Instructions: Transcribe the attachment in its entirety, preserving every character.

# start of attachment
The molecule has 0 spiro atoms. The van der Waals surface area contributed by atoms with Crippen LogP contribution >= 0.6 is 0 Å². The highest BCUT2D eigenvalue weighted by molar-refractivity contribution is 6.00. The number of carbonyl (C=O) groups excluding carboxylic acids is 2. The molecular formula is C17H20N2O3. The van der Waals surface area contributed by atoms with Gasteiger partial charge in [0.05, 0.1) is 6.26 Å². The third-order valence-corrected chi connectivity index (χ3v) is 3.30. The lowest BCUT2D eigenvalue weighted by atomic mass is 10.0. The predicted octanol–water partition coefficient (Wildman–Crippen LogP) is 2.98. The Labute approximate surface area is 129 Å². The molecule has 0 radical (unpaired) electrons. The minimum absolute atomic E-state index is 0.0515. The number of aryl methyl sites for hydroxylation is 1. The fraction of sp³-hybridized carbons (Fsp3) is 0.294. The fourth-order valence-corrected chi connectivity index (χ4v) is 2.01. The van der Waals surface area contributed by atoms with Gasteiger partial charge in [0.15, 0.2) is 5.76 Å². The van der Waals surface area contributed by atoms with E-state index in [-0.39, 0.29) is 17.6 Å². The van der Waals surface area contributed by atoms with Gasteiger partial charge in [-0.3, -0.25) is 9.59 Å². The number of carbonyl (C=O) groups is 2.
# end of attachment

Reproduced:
The molecule has 0 spiro atoms. The van der Waals surface area contributed by atoms with Crippen LogP contribution >= 0.6 is 0 Å². The highest BCUT2D eigenvalue weighted by molar-refractivity contribution is 6.00. The number of carbonyl (C=O) groups excluding carboxylic acids is 2. The molecular formula is C17H20N2O3. The van der Waals surface area contributed by atoms with Gasteiger partial charge in [0.05, 0.1) is 6.26 Å². The third-order valence-corrected chi connectivity index (χ3v) is 3.30. The lowest BCUT2D eigenvalue weighted by atomic mass is 10.0. The predicted octanol–water partition coefficient (Wildman–Crippen LogP) is 2.98. The Labute approximate surface area is 129 Å². The molecule has 0 radical (unpaired) electrons. The minimum absolute atomic E-state index is 0.0515. The number of aryl methyl sites for hydroxylation is 1. The fraction of sp³-hybridized carbons (Fsp3) is 0.294. The fourth-order valence-corrected chi connectivity index (χ4v) is 2.01. The van der Waals surface area contributed by atoms with Gasteiger partial charge in [0.15, 0.2) is 5.76 Å². The van der Waals surface area contributed by atoms with E-state index in [-0.39, 0.29) is 17.6 Å². The van der Waals surface area contributed by atoms with Gasteiger partial charge in [-0.3, -0.25) is 9.59 Å². The number of carbonyl (C=O) groups is 2.